200 x 130 cm each

Her work is dimensionally large, bold and instantly appealing, grand and magnificent. There is a purity, a form of freedom and confidence in her work. You can feel the honesty. “I want my art to be accessible. Something that belongs to everybody.” She impresses with size and scale. The textures of her oxidation series, for example, are subtle, like ripples on a lake or morning dew on a leaf, evoking a permanence of peace, a form of timelessness, as if it had always existed. With these paintings, she used sheets of silver, building light sensitive bodies and structures which exposed to light and time and whatever is in the air, oxidize and transmute on site. Sometimes experimentation brings surprises. The silver turned golden when an adhesive changed the oxidation process. Working in China, she was impressed with the fake money the Chinese use in a ritual to respect their deceased ancestors. In a culture where she did not understand the language, she again turned to the visual to express her innermost sensibilities by illustrating the paper money.

Fake Money Paper Paintings

Water color and acrylics on paper with silver

30 x 30 each

Fake Money

Fake Money

Fake Money

Fake Money

Shell — shelter

Oil color and sheets of silver on canvas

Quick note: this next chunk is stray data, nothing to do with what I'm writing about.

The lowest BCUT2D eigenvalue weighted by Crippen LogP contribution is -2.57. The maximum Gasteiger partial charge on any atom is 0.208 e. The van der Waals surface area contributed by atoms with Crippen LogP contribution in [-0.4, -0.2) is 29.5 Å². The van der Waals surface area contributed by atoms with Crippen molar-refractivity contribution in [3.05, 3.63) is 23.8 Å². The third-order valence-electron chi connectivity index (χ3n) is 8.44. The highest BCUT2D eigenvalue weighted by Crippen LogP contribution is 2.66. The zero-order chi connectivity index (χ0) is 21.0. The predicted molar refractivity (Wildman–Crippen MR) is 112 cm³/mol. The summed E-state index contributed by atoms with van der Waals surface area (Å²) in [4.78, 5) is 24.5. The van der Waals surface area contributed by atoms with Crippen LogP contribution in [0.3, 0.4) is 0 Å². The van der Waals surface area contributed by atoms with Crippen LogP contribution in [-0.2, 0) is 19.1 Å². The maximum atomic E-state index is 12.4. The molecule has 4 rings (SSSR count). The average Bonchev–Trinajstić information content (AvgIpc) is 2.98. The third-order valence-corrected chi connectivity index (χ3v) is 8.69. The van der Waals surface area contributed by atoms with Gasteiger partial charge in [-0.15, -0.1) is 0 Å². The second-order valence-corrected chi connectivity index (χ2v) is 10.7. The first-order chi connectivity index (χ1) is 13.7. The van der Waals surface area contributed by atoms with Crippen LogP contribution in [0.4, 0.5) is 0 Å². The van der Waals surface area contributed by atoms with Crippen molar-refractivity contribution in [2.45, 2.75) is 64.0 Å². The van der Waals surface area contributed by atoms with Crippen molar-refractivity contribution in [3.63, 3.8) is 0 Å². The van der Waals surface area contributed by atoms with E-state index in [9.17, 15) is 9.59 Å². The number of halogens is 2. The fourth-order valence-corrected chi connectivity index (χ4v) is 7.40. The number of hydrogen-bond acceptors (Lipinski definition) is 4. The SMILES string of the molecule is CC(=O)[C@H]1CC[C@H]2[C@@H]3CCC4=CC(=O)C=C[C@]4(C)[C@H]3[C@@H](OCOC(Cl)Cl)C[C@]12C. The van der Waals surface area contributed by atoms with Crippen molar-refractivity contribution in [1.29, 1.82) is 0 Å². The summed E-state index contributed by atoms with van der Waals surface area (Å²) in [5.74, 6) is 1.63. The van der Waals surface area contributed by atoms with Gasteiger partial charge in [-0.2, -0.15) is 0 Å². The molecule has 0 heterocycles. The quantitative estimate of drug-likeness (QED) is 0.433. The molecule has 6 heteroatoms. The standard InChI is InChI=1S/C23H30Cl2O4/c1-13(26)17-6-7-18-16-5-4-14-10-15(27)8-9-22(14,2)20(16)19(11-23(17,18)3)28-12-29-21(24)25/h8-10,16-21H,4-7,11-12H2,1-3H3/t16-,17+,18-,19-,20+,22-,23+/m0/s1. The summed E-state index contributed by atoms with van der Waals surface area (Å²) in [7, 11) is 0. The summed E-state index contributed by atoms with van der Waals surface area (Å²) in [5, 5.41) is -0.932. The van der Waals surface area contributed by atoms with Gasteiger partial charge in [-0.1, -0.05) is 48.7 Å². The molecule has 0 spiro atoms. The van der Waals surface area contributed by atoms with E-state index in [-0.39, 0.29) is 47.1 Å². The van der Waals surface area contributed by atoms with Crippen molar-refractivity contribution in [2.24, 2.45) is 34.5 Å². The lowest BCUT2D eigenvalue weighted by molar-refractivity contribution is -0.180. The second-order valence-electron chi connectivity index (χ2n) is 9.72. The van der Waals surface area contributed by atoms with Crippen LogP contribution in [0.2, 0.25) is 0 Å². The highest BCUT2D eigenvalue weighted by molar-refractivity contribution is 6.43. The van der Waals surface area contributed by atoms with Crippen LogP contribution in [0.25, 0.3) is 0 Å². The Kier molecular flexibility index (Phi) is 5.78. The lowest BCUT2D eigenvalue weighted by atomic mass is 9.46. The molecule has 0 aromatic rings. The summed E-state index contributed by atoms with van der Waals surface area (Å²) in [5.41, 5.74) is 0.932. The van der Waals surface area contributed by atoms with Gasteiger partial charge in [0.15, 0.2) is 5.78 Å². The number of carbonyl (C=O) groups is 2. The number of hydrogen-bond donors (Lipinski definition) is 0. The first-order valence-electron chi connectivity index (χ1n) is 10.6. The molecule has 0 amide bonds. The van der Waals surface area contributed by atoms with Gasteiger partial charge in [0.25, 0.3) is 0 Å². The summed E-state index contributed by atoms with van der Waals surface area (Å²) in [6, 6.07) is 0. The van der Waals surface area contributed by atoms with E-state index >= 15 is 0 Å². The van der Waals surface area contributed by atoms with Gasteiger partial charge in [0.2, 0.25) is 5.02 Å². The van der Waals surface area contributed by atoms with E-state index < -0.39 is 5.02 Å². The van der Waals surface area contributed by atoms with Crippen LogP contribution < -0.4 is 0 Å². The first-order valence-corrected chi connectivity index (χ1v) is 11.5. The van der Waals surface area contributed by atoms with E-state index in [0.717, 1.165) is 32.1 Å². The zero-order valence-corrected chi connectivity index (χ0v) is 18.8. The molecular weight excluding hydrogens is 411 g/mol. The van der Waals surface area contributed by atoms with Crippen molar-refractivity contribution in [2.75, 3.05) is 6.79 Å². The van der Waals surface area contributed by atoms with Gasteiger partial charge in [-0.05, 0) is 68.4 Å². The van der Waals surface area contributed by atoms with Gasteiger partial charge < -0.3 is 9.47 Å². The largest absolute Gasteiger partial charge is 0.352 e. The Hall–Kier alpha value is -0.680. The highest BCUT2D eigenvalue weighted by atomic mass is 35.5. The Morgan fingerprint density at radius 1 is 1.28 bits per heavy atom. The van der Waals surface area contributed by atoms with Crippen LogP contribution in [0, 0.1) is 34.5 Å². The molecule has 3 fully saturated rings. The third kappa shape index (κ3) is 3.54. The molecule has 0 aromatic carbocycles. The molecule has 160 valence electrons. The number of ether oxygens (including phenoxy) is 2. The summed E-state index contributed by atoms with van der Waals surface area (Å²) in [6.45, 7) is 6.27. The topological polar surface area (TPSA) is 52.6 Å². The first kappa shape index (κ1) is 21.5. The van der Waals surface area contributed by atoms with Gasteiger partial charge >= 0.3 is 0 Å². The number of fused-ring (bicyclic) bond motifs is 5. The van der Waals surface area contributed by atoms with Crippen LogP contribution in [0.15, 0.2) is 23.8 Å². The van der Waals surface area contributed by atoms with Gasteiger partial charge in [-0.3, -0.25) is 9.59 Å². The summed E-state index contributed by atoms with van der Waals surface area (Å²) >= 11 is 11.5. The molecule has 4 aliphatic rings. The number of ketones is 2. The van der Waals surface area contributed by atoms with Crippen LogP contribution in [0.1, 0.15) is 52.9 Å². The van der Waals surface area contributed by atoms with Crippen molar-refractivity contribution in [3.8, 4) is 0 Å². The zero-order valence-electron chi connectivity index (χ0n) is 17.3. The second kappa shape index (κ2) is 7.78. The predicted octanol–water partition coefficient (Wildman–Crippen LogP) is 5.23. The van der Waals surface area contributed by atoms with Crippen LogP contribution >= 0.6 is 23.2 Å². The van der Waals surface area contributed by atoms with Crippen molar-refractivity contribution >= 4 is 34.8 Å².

150 x 200 cm

Her perpetual dance with shape and form is the core of her expression. She describes her process as “bringing out shapes that all of us have inside of us.” One profound example is the painting “Shell/shelter.” She was by her dying father’s bedside and she visualized a shape that haunted her for 20 years thereafter. In 2016, she was finally able to get it out. It was a shape she experienced, something that appeared and was there already, until she was ready to release it. The result is profound. The viewer will not know the story behind the art, but will be compelled to experience their own reaction. The artist said, “The endlessness appears in different ways.”

“Art is an expression of humanity. It is the highlight of being human. We are gifted with art.”

Shell — shelter

On site at Islandsbanki/The Bank of Iceland

The artist understands the interconnectivity of sounds and visual energy. Art, like music, carries tones, vibes and rhythms for those capable of experiencing the phenomena. The artist who is in tune with that sees their art come to life multi-dimensionally. Thórarinsdottir explained, “At a certain point in the process I feel my art making sounds, then the synchronicity of sound and sight emerges.”

When the tones resonate, Erla Thórarinsdottir’s art speaks the truth.

Erla Thórarinsdottir in front of Part of an endless structure

Oil color and sheets of silver on canvas

200 x 120 cm

Still life on site

Oil color and sheets of silver on canvas

190 x 80 cm

In the studio, 2019

Frank Matheis
Writer. Photographer. Producer.


Contributing writer to the Hammond Museum, Frank Matheis, is a music, visual arts and culture writer and photographer. His latest project was the book ‘Sweet Bitter Blues’ co-written with National Heritage Fellow Phil Wiggins (University Press of Mississippi, 2020). His Hammond Museum column ‘In Other Words’ features member artists in all disciplines. He is also a contributing writer to ArtsWestchester, Living Blues magazine (Center for Southern Culture Studies) and thecountryblues.com.